Conversations, 2012 style.

December 22, 2010

Mom: Existere, are you going to teach your children about God?

Me: No.

Mom: Deep silence. Wow, no wonder the world is coming to an end.

(And people wonder why I think so highly of myself. Come on, guys, my mom leads me to believe I am solely responsible for the possible coming apocalypse.)

Sleep, part two: Daytime sleep.

December 22, 2010

None of the following is as straightforward and simple as it appears. That is my warning. Establishing good sleep seems to be a circular process at times, and is certainly affected by sickness, teething, growth/developmental spurts, and growing up.

The other thing that affects baby sleep is YOUR mood. No lie. It affects them in general, I think, especially when very little. Having twins, I learned some valuable skills that I still use now – such as consciously relaxing my entire body when they were both tiny and screaming. This would inevitably calm and relax them….whereas on the occasions I was tense, the screaming would notch up a level.

End of disclaimer.

Daytime sleep – the wonderful, all powerful nap. This was something I knew would be important from the get go. With two babies, you want tandem sleep. I thought.

I don’t honestly remember much of the first few weeks, but sleep was a near constant thing. I think Coconut may have dropped a sleep between feeds first? We just totally followed their lead. Around six weeks I bought a bunch of sleep books which have since been discarded.

I don’t remember if it was eat, play, sleep or play, eat, sleep – I suspect the second, though again, we just followed all hunger and sleep cues.

That continued as the babies aged, and certain (slow) patterns began to emerge. We are now at one good long nap a day, though we had two jolly nice naps for months before they outgrew it.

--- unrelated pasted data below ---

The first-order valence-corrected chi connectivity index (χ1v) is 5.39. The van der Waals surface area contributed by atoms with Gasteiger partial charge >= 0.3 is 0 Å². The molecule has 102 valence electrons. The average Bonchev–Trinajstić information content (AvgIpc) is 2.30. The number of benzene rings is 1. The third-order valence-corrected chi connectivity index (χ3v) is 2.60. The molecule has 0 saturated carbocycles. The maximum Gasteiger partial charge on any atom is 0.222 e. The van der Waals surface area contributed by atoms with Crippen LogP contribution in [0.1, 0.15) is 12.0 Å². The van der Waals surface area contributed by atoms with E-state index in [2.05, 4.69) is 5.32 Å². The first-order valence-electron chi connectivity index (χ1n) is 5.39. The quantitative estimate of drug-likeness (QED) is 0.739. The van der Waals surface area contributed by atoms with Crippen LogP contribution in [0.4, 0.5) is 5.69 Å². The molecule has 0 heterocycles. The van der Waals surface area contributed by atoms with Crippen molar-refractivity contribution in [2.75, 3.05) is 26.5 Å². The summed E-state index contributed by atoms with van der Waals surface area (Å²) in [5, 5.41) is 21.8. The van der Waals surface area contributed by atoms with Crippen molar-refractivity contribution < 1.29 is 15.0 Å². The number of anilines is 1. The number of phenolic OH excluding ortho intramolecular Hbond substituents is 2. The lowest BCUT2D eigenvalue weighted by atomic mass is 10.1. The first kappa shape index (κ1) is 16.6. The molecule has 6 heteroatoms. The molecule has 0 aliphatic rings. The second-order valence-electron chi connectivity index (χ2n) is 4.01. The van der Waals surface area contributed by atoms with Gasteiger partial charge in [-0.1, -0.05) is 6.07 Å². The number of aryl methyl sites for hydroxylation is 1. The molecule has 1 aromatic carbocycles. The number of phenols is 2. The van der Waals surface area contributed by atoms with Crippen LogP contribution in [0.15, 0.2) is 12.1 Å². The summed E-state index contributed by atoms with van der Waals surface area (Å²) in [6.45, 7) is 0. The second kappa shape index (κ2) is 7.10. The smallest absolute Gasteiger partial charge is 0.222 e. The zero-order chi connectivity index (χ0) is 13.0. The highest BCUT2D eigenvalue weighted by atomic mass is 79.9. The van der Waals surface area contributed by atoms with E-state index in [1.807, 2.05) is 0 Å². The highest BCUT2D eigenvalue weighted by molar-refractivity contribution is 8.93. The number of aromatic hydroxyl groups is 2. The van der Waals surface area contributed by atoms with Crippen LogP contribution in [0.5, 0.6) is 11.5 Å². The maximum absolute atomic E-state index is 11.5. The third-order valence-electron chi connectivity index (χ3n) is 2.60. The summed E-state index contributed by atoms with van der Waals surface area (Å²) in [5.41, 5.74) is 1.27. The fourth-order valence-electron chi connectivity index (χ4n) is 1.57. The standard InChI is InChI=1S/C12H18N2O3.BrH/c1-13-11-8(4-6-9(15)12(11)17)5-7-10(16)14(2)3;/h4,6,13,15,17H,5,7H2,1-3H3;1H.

How did I do it? I didn’t. Not really. The babies did. (And no matter all the tips in the world below, none will work till your baby/toddler is developmentally ready!)

First rule: never put a wide awake baby down for a nap just because you need a break, you think they should be sleeping, or the clock says they should be sleeping. If we tried sleep and it didn’t work, back on the floor they went to play and we tried again five minutes later. This saved a lot of wailing on their parts, and stress on mine.

Second rule: You need to be pretty cued into your baby in terms of knowing how they show if they are sleepy, happy, hurting, etc.

Each baby got what they needed to sleep – be it babywearing (TMD and myself are both experts at wearing a baby to sleep and then getting them down safely onto the sofa – soft structured carriers, ringslings, wraps. They are all doable. Or, of course, you can let the baby sleep on/with you!), cuddles, bouncing, etc etc.

Gradually certain sleep cues were built in. This was a special toy for Coconut (Pooh, which evolved into her much beloved transitional object and best friend Bunny) and a muslin to suck and hold for Snort. It also involved contact with me, and singing. They do have milk before most sleeping, but milk does not really function as a sleep cue for them, a thing I am very very glad about!

I very consistently sang the same song for every nap (and nighttimes, but you’ll read about that later). I very consistently made sure they had their special thing-a-ma-jig to cuddle. I very consistently would pick them up to calm and cuddle if they got upset…which was rare, as I tried to respond to their needs, made changes very slowly, etc….consequently, they’ve generally been happy during going-to-sleep times. Generally.

I guess you could say the sleeping rules came into effect. They knew what to expect, and so did I….to a point, anyway.